I was reading one of my old English Language books when I came across this:

"Madame, Señora, Signora, etc, are foreign vocative expressions and they have no equivalent, in either British or American English, for everyday use, among equals. Madam is a vocative expression used only by people in a position of permanent or temporary service; e.g. servants, waiters, waitresses, hairdressers, shop-keepers and assistants, clerks, etc. Outside such service no vocative expression exists; that is to say, if one does not know the surname of a person, in front of which one can put the Mrs. or Miss, etc, there is absolutely nothing one can use. You may ask: "But what happens if a lady drops something in the street and I pick it up and want to attract her attention? How can I call her?" The answer is that you cannot call her - unless you know her name. If you want to give her whatever she has dropped, you must overtake her and hand it to her without any vocative expression at all. In England, the same thing applies to the use of Sir; it is used only as an expression of service or respect (e.g. subordinates to superiors, school-children to their masters, young people to very much older people); i.e. among equals, there is no word to use. In America, however, men - but not women - do often use Sir among equals.

This textbook was printed in 1961. ("British and American English" by John Millington Ward, pg 51-52, Longmans, Green and Co Ltd, 1961.) My question is: dumb as it may seem, was this what people did at that time ? (Overtake someone who dropped something without calling him) Is it still what people are expected to do in America and England in 2014 ?

  • 7
    Ma'am! or Sir! where I come from. Commented May 12, 2014 at 1:47
  • 8
    No, it wasn't done that way. Miss, Ma'am, Sir! or, Excuse me! That book is nonsense. Commented May 12, 2014 at 3:18
  • The so-called 'youth revolution' of the 1960s swept away many social protocols which were relics of a hitherto rather rigid class system (especially in Britain) that had been in decline for nearly half a century. Two world wars, the American struggle for civil rights, universal public education, the arrival of the contraceptive pill, the postwar growth of a new, relatively prosperous middle class, plus many other factors large and small, all sped this decline. That text may have been printed in 1961, but it reads like an etiquette guide from 1910. (I searched Google Books for it, but in vain.)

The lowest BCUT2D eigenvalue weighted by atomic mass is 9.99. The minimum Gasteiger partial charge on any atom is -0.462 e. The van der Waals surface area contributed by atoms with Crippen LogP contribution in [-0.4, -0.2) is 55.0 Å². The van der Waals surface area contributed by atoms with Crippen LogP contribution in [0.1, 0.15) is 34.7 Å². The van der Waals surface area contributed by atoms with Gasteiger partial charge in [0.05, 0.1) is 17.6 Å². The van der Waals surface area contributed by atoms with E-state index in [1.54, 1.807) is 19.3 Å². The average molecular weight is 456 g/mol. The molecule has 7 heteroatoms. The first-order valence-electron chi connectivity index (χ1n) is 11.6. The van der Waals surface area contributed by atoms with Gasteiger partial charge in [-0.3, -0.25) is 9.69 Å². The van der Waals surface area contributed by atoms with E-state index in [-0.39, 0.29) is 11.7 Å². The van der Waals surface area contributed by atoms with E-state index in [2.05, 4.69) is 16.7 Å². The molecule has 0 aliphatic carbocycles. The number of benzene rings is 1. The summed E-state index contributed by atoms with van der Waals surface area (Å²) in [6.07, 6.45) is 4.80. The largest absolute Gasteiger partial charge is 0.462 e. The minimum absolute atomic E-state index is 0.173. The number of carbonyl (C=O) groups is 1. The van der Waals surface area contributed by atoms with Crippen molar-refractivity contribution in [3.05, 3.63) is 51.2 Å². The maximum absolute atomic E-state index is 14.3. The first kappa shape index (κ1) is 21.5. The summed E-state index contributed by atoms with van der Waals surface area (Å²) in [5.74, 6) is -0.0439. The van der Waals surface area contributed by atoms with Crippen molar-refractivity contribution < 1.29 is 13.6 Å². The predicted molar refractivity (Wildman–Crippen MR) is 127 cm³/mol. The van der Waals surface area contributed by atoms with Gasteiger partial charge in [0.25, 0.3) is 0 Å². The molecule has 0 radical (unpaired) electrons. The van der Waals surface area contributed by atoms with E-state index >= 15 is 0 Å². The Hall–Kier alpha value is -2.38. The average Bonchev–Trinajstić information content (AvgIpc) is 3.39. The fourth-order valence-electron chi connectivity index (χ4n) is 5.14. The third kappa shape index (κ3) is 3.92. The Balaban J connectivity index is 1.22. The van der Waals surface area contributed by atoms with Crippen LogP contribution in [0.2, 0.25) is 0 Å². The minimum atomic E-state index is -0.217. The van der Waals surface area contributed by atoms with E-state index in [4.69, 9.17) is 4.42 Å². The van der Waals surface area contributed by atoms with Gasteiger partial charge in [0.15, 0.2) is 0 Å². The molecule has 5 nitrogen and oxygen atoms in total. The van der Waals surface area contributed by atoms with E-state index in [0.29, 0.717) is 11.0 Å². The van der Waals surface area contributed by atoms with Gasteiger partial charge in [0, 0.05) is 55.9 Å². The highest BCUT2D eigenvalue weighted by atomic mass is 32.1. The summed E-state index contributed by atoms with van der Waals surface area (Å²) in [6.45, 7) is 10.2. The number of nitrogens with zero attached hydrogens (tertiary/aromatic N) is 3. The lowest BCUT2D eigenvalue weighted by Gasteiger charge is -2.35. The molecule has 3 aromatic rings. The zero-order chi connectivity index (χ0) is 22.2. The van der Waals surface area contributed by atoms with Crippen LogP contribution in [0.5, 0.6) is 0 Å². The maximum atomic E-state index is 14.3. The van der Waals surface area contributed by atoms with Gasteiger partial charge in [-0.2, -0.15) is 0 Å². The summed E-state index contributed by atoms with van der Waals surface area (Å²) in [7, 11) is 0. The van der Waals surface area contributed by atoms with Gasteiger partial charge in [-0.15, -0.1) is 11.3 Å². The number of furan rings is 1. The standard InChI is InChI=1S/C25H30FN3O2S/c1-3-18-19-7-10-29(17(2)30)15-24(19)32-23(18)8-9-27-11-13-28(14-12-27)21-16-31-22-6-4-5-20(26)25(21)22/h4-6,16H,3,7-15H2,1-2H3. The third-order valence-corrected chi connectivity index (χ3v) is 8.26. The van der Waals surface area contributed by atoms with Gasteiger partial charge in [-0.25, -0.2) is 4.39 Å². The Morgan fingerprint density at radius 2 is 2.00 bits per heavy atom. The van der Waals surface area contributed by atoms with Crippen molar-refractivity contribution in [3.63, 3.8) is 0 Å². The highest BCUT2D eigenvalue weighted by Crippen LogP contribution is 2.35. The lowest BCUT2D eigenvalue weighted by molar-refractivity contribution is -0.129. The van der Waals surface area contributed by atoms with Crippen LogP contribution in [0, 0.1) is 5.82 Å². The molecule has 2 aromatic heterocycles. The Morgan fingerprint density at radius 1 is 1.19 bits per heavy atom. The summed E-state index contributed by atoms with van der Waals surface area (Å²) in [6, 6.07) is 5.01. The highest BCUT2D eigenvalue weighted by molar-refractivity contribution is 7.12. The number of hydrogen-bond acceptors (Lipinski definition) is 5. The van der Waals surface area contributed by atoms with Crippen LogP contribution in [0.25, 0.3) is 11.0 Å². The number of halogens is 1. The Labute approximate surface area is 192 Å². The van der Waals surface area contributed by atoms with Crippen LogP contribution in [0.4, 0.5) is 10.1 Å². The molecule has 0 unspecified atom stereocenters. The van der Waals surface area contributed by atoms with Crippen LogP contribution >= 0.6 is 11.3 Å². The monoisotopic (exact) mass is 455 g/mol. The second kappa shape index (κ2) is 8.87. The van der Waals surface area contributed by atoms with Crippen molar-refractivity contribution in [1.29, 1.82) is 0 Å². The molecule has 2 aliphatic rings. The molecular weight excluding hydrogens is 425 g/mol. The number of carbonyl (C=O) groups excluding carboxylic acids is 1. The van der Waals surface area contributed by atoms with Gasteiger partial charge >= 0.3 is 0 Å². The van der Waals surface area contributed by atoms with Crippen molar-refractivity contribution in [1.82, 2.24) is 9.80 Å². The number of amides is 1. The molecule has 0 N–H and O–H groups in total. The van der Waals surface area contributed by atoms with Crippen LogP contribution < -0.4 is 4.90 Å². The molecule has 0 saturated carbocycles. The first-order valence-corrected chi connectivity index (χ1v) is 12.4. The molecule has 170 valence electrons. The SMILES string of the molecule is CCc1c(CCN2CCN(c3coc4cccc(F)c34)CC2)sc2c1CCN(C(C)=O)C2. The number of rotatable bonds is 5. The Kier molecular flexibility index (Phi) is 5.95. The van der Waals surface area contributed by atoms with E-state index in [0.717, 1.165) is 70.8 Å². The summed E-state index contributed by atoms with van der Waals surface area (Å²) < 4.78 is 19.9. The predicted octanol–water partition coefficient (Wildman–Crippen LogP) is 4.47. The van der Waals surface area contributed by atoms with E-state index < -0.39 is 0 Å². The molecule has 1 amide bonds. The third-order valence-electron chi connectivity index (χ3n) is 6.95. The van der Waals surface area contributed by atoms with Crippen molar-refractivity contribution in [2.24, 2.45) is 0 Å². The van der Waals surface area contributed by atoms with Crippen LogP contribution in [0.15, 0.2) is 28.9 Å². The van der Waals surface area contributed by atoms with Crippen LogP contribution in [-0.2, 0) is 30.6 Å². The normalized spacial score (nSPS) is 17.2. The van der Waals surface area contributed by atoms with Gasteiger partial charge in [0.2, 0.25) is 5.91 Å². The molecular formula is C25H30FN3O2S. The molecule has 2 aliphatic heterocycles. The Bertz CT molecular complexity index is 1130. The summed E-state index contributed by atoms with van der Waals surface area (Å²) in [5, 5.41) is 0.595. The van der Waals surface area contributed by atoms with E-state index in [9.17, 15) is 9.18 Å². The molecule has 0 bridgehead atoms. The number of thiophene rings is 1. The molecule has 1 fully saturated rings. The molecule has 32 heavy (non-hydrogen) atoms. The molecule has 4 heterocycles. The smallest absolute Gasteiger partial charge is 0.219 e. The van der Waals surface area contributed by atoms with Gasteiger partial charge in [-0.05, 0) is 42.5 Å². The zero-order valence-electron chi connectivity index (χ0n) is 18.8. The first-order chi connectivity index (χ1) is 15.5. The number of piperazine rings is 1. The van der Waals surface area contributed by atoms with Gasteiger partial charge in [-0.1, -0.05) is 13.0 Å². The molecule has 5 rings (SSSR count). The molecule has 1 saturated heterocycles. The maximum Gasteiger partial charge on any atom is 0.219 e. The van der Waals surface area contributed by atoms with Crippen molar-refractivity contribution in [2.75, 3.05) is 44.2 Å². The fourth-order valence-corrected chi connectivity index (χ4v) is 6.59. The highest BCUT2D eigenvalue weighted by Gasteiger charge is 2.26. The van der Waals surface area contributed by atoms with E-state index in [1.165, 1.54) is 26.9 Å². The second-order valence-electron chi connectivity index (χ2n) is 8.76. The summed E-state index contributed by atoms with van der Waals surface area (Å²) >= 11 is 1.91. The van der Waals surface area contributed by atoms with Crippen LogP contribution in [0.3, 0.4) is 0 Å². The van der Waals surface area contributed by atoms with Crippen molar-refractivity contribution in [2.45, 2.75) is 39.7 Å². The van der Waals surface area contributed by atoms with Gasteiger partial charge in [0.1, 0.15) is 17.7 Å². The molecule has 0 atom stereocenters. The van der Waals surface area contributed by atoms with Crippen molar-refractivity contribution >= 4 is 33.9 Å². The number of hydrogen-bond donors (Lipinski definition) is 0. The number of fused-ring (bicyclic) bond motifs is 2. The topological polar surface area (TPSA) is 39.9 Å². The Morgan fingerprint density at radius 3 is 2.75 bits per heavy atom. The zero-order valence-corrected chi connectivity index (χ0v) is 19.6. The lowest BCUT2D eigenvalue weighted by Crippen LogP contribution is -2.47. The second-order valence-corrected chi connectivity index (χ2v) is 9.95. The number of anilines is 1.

– Erik Kowal
    Commented May 12, 2014 at 3:45
  • Luis, I'd be interested to know the identity of that book (i.e. title, author, publisher, publisher's location, original publication date and edition number (if any is specified)).
    – Erik Kowal
    Commented May 12, 2014 at 8:34
  • 1
    No, in England in 2014, you might pick it up to see if its worth something.
    – Jodrell
    Commented May 12, 2014 at 10:12

3 Answers 3


That sounds ridiculous to me. I doubt if this was even true in 1961. It sounds like a complete misunderstanding of the rules of addressing nobility in the UK.

The way you address someone in that situation is highly regional- and dialect-specific and depends on who is doing the addressing and whom they are addressing.

"Ma'am" and "Sir" are currently common in the US and will never get you in trouble.

In the UK you would commonly just say "excuse me" or "pardon me" rather than use a vocative especially among equals (or maybe "Oi!" in working-class neighborhoods). You certainly aren't expected to run around in front of someone just because there's no word to use.

You'll also hear everything from "miss", "gov'nor", "chief", "mister," "buddy", "young man" or "young lady," "mate," "pal," etc. etc. depending on region, dialect, ethnic group, etc.

  • I agree but was too lazy to mention that this was someone's ideal of courtesy. Though the hippie subculture arose during the mid-1960s,the roots and influence of casual speech was most certainly present in 1961
    – Third News
    Commented May 12, 2014 at 1:57
  • I concur. I've seen plenty of people drop things, and I've never thought twice about saying "excuse me, miss" or "sir, I think you dropped this" in any situation.
    – mgw854
    Commented May 12, 2014 at 3:21
  • Or just "Oi," perhaps followed by an expletive may suffice.
    – Jodrell
    Commented May 12, 2014 at 10:09
  • Or "Missus", merriam-webster.com/dictionary/missus, the definition is categorical.
    – Jodrell
    Commented May 12, 2014 at 10:16

'Excuse me!' said loudly will usually get a stranger's attention

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    Hello! Scuse me! Any one ordered a triple cheese pizza with spaghetti topping? Hello .... ? Commented May 12, 2014 at 1:53
  • ya mean 'scaouze meee'
    – Third News
    Commented May 12, 2014 at 2:01

Depending on socio-economic context, in Britain you could, if you were in the Old Kent Road or Whitechapel, say 'Oi, mate/darlin', you just dropped somefink'. If you were in Park Lane or Mayfair you would say 'Excuse me Madame/Sir, something fell from your attire' (well perhaps not the last five words - but you get my point).

I would have no difficulty saying 'Excuse me, you have just dropped something'.

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